Trailer: “General Orders No. 9”

The (appropriately timely) comparisons to Terrence Malick are obvious even without the pull quote from Hammer to Nail‘s Michael Tully or the acknowledgement from /Film’s Russ Fischer (on whose post I saw this trailer). Just look at the award-winning, visually poetic cinematography and listen to the pensive voice-over narration from William Davidson, who sounds like a drawling Emilio Estevez (son of “Badlands” star — but not narrator — Martin Sheen). The film in question is titled “General Orders No. 9,” and it’s the longtime effort of first-time filmmaker Robert Persons. Perhaps he’s inspired by Malick, but I might be more inclined to think about another disciple, David Gordon Green, whose earlier work seems more similarly interested in the rusting decay of the changing Southern American landscape.

The “tone poem” style documentary, which made its way through the festival circuit in ’09-’10, is also being likened to the work of Godfrey Reggio (“Koyaanisqatsi”), but I’d place its kinship even before that with his city symphony predecessors. “General Orders No. 9” isn’t about just one city, though, so let’s call it a South symphony film. It additionally seems like both the perfect companion and the very antithesis of something like “Sherman’s March.” As much as I hate to say it, I kind of understand why the doc currently has an embarrassing 3.4/10 rating at IMDb. It must be really fresh and wonderful.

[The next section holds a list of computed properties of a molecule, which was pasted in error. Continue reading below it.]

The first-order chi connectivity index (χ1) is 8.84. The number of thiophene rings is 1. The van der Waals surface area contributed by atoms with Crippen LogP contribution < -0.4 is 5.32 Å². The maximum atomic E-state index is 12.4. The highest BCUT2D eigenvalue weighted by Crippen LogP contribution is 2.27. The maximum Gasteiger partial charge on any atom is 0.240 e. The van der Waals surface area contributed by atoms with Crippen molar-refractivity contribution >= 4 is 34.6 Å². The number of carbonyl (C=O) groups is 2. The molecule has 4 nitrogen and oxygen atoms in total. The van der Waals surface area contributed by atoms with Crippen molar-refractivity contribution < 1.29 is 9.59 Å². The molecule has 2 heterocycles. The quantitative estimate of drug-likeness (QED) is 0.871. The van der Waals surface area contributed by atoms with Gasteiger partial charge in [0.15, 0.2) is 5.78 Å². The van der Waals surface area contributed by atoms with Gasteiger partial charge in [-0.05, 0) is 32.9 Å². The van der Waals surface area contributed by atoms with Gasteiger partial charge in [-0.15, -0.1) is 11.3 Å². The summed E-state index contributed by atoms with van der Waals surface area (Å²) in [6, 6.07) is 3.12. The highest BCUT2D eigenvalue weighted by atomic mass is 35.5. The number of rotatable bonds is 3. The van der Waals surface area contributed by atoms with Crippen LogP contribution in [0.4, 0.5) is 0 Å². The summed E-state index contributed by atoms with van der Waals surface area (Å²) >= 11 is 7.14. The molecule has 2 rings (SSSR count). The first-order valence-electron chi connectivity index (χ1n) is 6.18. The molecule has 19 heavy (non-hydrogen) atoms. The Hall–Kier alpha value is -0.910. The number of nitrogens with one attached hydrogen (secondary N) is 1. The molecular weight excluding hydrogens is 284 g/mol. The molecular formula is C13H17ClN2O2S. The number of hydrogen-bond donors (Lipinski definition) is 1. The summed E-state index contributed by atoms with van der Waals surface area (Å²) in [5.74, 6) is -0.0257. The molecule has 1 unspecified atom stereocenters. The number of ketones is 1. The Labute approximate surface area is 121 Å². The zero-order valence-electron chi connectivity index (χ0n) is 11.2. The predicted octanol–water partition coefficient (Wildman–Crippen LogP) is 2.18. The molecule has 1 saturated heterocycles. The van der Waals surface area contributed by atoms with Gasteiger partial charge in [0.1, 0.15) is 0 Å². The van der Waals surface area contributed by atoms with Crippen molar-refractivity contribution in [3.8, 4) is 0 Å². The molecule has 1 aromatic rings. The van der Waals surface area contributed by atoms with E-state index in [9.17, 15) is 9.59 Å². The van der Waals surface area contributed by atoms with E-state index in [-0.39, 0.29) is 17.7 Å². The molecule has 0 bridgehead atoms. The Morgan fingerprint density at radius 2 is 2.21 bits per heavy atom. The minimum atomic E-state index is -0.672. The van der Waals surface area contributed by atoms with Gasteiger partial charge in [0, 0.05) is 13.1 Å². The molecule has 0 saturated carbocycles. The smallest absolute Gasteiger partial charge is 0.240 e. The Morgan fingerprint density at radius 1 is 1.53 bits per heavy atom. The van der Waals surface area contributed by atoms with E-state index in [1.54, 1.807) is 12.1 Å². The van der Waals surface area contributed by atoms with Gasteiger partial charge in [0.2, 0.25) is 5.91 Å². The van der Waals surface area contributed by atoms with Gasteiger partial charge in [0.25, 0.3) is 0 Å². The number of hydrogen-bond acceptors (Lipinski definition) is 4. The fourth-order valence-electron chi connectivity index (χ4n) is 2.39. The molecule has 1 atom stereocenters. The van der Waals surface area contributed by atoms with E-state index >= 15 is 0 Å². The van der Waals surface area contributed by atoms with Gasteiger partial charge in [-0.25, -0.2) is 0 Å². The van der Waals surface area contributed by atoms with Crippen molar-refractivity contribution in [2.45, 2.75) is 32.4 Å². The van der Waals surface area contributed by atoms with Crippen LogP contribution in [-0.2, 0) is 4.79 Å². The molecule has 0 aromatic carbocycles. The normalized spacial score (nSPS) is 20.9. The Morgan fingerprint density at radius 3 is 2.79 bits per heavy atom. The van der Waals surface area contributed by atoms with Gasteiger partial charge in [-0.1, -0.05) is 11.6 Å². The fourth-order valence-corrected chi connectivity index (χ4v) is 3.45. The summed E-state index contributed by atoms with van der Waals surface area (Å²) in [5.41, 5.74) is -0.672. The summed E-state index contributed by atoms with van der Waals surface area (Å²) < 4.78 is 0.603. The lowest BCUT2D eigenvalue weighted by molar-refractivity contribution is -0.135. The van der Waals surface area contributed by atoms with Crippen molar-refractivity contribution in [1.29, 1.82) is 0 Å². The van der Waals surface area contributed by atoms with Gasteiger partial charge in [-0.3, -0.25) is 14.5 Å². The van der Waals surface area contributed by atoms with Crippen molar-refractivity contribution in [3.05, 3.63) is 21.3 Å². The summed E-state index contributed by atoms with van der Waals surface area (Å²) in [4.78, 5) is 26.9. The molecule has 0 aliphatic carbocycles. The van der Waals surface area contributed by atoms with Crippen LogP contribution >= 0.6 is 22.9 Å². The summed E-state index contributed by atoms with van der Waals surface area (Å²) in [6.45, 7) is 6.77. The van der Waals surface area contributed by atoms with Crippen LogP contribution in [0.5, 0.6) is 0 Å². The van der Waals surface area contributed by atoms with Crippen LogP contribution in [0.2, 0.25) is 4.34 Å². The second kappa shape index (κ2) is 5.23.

I literally just marked June 24 on my calendar, because that’s when “General Orders No. 9” opens at Brooklyn’s awesome reRun Gastropub Theater (playing through June 30 only). Join me there for the first showing. You’ll want to after viewing the trailer after the jump.

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